Guidelines for Advanced Colorectal Surgery Often Not Followed
The majority of patients with locally advanced colorectal cancer do not receive the extensive surgery to remove the cancer and adjacent tissues, a new study reports. This extensive surgery, called a multivisceral resection, is recommended by the National Cancer Institute and American Society of Colon and Rectal Surgeons because it reduces local recurrence and improves survival.
Calvin H.L. Law, M.D., F.R.C.S.C., of the University of Toronto, and colleagues identified 8,380 patients 18 years and older who received surgery for nonmetastatic, locally advanced colorectal cancer between 1988 and 2002. They used data from the Surveillance, Epidemiology, and End Results registry.
They found that only 33.3% of patients were treated with the recommended surgery. Patients given the recommended surgery had increased overall survival, compared to those given less extensive surgery.
Contact: Natalie Chung-Sayers, 416-480-4040, Natalie.Chung-Sayers@sunnybrook.ca
Aspirin Takers with a Genetic Variant May Have Lower Colorectal Adenoma Risk
A genetic variation (G315A) in the ODC gene may change a person's response to aspirin given for colorectal cancer prevention.
Elizabeth Barry, Ph.D., of the Dartmouth Medical School in Lebanon, N.H., and colleagues assessed the effect of the ODC genotype in 973 patients in the Aspirin/Folate Polyp Prevention Study who were randomly assigned to receive either placebo or aspirin. They were followed for three years to see if they developed colorectal adenomas, a type of polyp. The G315A variation in the ODC gene was not associated with colorectal adenoma incidence overall. However, subjects with at least one variant gene had a lower risk of developing colorectal adenomas if they were taking aspirin while subjects without the gene mutation did not benefit from aspirin treatment.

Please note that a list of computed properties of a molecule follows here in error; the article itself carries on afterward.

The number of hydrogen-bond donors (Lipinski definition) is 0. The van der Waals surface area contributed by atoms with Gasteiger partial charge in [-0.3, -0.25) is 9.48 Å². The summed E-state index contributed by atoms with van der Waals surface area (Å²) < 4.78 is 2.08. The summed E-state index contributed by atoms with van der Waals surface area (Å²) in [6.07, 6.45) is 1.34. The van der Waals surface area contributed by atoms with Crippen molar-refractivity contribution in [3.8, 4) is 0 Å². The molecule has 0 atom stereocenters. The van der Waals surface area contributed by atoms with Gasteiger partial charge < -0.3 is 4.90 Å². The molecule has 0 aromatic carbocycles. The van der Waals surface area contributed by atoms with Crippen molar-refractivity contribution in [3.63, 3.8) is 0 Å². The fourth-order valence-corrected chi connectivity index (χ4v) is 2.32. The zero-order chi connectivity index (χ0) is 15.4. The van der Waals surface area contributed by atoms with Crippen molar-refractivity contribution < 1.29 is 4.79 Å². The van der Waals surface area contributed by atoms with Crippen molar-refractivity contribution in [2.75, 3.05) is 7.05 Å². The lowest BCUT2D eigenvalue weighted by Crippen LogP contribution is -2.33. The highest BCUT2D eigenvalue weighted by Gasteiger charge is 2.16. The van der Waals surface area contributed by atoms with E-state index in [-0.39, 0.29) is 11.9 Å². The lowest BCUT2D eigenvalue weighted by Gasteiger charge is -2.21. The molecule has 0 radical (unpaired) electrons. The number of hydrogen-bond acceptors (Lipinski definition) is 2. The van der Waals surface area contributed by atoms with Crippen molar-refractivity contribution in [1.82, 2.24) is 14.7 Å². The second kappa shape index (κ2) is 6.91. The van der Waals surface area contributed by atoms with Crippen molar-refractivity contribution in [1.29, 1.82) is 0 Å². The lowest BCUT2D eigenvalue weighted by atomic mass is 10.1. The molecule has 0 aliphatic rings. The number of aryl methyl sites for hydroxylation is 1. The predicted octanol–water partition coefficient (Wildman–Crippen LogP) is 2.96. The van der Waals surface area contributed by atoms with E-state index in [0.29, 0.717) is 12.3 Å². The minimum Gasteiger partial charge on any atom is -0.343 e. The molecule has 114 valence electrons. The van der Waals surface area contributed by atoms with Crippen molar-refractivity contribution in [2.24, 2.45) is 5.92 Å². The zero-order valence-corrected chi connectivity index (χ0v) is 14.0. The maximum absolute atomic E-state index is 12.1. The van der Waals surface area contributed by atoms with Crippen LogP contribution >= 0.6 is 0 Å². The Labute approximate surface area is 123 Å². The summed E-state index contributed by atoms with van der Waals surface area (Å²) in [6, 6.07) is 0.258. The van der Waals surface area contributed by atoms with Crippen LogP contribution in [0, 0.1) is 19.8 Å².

Contact: Susan Knapp, 603-646-2117, Susan.E.Knapp@Dartmouth.edu
Relaxin Expression by Adenovirus Improves Anticancer Activity
Adenoviruses genetically modified to express a protein called relaxin may inhibit the growth and metastasis of several cancer types in mice.
Chae-Ok Yun, Ph.D., of the Yonsei University College of Medicine in Seoul, Korea, and colleagues inserted a gene called relaxin, which is structurally similar to insulin, into adenoviruses and then assessed its expression and action against cancers in mice. They found that adenoviruses expressing relaxin spread to more cancer cells and penetrated deeper into tumors than the unmodified viruses alone. The relaxin adenovirus also inhibited tumor growth and metastasis and helped mice survive longer.
Contact: Chae-Ok Yun, email@example.com
Researchers Identify Activation Pathway for Two Proteins Involved in Cancer Cell Death
A new study by Chifumi Kitanaka, M.D., Ph.D., of the Yamaguta University School of Medicine in Japan, and colleagues shows that two molecules called Bax and Bak, which are integral to a type of cell death, depend on oxidative phosphorylation, for their activity. Oxidative phosphorylation is the process by which mitochondria in the cell create useable energy. Tumor cells often produce energy through glycolysis, a type of glucose breakdown, rather than oxidative phosphorylation. Therefore, they can be resistant to programmed cell death under stressful conditions. The authors' findings could have therapeutic implications in that tumor cells might be treated to make them more susceptible to programmed cell death.
Contact: Chifumi Kitanaka, firstname.lastname@example.org
Also in the October 18 JNCI:
Note: The Journal of the National Cancer Institute is published by Oxford University Press and is not affiliated with the National Cancer Institute. Attribution to the Journal of the National Cancer Institute is requested in all news coverage. Visit the Journal online at http://jncicancerspectrum.oxfordjournals.org/.
Last reviewed: By John M. Grohol, Psy.D. on 21 Feb 2009
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